FOR, without strong and constant exercise, it is not possible to preserve our desire undisappointed, and our aversion unincurred; and therefore, if we suffer it to be externally employed on things independent on choice, be assured that your desire will neither gain its object, nor your aversion avoid it.
And, because habit hath a powerful influence, and we are habituated to apply our desire and aversion to externals only, we must oppose one habit to another, and where the appearances are most slippery, there oppose exercise. I am inclinable to pleasure. I will bend myself beyond a due proportion to the other side for the sake of exercise.
EPICTETUS. DISCOURSES. Book iii. §12. ¶1, 2.
AFTERWARDS you will venture into the lists at some proper season, by way of trial, if at all, to see whether appearances get the better of you as much as they used to do. But at first, fly from what is stronger than you.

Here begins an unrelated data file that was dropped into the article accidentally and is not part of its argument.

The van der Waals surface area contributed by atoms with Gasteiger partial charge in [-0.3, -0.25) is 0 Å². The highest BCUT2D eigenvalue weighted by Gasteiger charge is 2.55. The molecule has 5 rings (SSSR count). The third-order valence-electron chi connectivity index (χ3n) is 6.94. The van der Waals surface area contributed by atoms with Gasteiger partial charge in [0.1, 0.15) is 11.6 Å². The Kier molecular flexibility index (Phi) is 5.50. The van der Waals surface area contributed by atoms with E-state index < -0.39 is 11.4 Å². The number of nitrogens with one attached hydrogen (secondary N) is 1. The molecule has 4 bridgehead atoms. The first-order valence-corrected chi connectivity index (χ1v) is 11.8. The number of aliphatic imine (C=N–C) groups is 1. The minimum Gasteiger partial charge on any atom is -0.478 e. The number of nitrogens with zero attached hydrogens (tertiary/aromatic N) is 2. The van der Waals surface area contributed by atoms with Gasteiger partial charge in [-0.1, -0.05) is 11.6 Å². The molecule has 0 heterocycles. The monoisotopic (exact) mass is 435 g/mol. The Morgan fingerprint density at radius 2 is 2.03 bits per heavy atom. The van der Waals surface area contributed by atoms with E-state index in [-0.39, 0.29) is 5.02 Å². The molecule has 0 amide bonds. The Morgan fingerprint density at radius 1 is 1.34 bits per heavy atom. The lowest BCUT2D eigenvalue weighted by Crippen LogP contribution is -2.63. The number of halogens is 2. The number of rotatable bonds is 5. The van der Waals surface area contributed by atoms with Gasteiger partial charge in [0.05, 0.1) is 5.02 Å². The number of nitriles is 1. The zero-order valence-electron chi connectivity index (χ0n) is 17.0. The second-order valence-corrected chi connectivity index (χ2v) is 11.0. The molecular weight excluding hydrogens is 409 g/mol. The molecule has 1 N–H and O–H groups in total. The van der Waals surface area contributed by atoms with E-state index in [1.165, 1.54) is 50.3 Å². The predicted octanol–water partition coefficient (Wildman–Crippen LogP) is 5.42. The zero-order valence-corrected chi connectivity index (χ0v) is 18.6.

EPICTETUS. DISCOURSES. Book iii. §12. ¶2.
Upon reading these I am reminded of the adage to "avoid the appearance of evil"... stay out of temptations way in order to avoid temptation.ReplyDelete
Og Mandino echoed this sentiment"ReplyDelete
"As a child I was slave to my impulses; now I am slave to my habits, as are all grown men. I have surrendered my free will to the years of accumulated habits and the past deeds of my life have already marked out a path, which threatens to imprison my future. My actions are ruled by appetite, passion, prejudice, greed, love, fear, environment, habit, and the worst of these tyrants is habit. Therefore, if I must be a slave to habit let me be a slave to good habits. My bad habits must be destroyed and new furrows prepared for good seed.
I will form good habits and become their slave."